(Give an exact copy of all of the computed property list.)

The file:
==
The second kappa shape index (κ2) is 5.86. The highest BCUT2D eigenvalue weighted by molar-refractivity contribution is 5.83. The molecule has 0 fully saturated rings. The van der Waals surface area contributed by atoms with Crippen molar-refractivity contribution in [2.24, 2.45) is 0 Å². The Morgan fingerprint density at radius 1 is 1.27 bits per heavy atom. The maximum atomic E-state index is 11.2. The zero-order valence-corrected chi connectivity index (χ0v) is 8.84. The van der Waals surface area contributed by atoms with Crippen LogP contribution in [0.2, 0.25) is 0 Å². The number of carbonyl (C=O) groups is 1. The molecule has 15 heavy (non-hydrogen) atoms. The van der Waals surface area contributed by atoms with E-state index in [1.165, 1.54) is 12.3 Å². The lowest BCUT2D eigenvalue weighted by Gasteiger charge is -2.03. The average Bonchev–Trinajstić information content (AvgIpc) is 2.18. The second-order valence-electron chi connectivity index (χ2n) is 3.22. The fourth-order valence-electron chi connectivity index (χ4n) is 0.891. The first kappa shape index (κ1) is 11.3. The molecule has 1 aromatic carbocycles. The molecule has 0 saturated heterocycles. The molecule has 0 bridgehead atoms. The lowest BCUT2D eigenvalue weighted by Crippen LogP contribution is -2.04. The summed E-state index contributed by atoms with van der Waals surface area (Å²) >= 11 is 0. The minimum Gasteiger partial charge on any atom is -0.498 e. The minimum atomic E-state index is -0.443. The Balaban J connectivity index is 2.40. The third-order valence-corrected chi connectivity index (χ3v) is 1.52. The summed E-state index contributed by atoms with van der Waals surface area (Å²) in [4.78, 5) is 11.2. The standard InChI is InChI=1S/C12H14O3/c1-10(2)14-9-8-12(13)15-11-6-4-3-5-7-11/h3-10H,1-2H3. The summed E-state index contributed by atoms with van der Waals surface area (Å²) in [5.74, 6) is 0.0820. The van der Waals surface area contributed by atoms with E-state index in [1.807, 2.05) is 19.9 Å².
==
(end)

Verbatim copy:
The second kappa shape index (κ2) is 5.86. The highest BCUT2D eigenvalue weighted by molar-refractivity contribution is 5.83. The molecule has 0 fully saturated rings. The van der Waals surface area contributed by atoms with Crippen molar-refractivity contribution in [2.24, 2.45) is 0 Å². The Morgan fingerprint density at radius 1 is 1.27 bits per heavy atom. The maximum atomic E-state index is 11.2. The zero-order valence-corrected chi connectivity index (χ0v) is 8.84. The van der Waals surface area contributed by atoms with Crippen LogP contribution in [0.2, 0.25) is 0 Å². The number of carbonyl (C=O) groups is 1. The molecule has 15 heavy (non-hydrogen) atoms. The van der Waals surface area contributed by atoms with E-state index in [1.165, 1.54) is 12.3 Å². The lowest BCUT2D eigenvalue weighted by Gasteiger charge is -2.03. The average Bonchev–Trinajstić information content (AvgIpc) is 2.18. The second-order valence-electron chi connectivity index (χ2n) is 3.22. The fourth-order valence-electron chi connectivity index (χ4n) is 0.891. The first kappa shape index (κ1) is 11.3. The molecule has 1 aromatic carbocycles. The molecule has 0 saturated heterocycles. The molecule has 0 bridgehead atoms. The lowest BCUT2D eigenvalue weighted by Crippen LogP contribution is -2.04. The summed E-state index contributed by atoms with van der Waals surface area (Å²) >= 11 is 0. The minimum Gasteiger partial charge on any atom is -0.498 e. The minimum atomic E-state index is -0.443. The Balaban J connectivity index is 2.40. The third-order valence-corrected chi connectivity index (χ3v) is 1.52. The summed E-state index contributed by atoms with van der Waals surface area (Å²) in [4.78, 5) is 11.2. The standard InChI is InChI=1S/C12H14O3/c1-10(2)14-9-8-12(13)15-11-6-4-3-5-7-11/h3-10H,1-2H3. The summed E-state index contributed by atoms with van der Waals surface area (Å²) in [5.74, 6) is 0.0820. The van der Waals surface area contributed by atoms with E-state index in [1.807, 2.05) is 19.9 Å².